Broadcast TV's Found Money: How It'll Get to $7.6 Billion in Revenue by 2019

AP Images
Charlie Ergen

A new study from SNL Kagan predicts the relatively new fees charged to cable and satellite carriers will grow 131 percent, but experts predict big battles ahead.

This story first appeared in the Dec. 13 issue of The Hollywood Reporter magazine.

How important is broadcast retransmission revenue for TV networks and stations? SNL Kagan on Nov. 22 projected that the relatively new fees broadcasters charge cable and satellite carriers will surge 131 percent to $7.6 billion by 2019. With emerging competition from Netflix, Amazon and other over-the-top services, TV providers are keenly aware that the loss of hit programs could encourage subscribers to seek alternatives.

For instance, Time Warner Cable lost 306,000 subscribers during the third quarter, when a carriage dispute blacked out the CBS networks for a month. That gives broadcasters an advantage in negotiations like the current standoff between Dish Network and Disney, owner of ABC and ESPN.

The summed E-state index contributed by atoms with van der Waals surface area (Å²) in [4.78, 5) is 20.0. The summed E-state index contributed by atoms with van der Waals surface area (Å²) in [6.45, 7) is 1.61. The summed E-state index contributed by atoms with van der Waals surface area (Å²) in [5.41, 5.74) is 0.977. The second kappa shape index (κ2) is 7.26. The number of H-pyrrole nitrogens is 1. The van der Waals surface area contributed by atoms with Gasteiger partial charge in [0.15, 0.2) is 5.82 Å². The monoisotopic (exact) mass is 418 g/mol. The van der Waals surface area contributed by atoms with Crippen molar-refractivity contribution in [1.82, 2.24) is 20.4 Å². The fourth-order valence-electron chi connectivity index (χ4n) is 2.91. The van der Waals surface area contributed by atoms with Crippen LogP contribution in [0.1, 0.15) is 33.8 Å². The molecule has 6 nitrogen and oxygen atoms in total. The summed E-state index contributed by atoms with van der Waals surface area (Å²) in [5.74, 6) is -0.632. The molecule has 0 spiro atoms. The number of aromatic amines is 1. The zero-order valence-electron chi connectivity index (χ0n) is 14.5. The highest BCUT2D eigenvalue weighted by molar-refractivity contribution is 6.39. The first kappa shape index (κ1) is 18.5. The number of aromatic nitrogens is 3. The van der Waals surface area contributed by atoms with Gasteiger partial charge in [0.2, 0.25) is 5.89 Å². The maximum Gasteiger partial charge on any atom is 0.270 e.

STORY: Time Warner Cable Deal Could Alter TV Landscape

Dish chairman Charlie Ergen says that by raising retrans fees so quickly, media companies are acting like monopolies. "Programming rates are going up at four times the rate of inflation," he complained in August.

Nonetheless, NBC, which has gone from zero in retrans fees a few years ago to $200 million in 2013, has promised to catch up with the competition -- CBS, Fox and Disney each boast more than $250 million annually, according to analyst estimates.

STORY: TV's 6 New Cable Networks: Who's Winning in the Ratings

While content providers now hold the upper hand, things could change during the next three years, posits Gary Bourgeault at market news site Seeking Alpha: "It's simply a matter of economics, and broadcasters will only be able to boost prices so high before the real battle begins."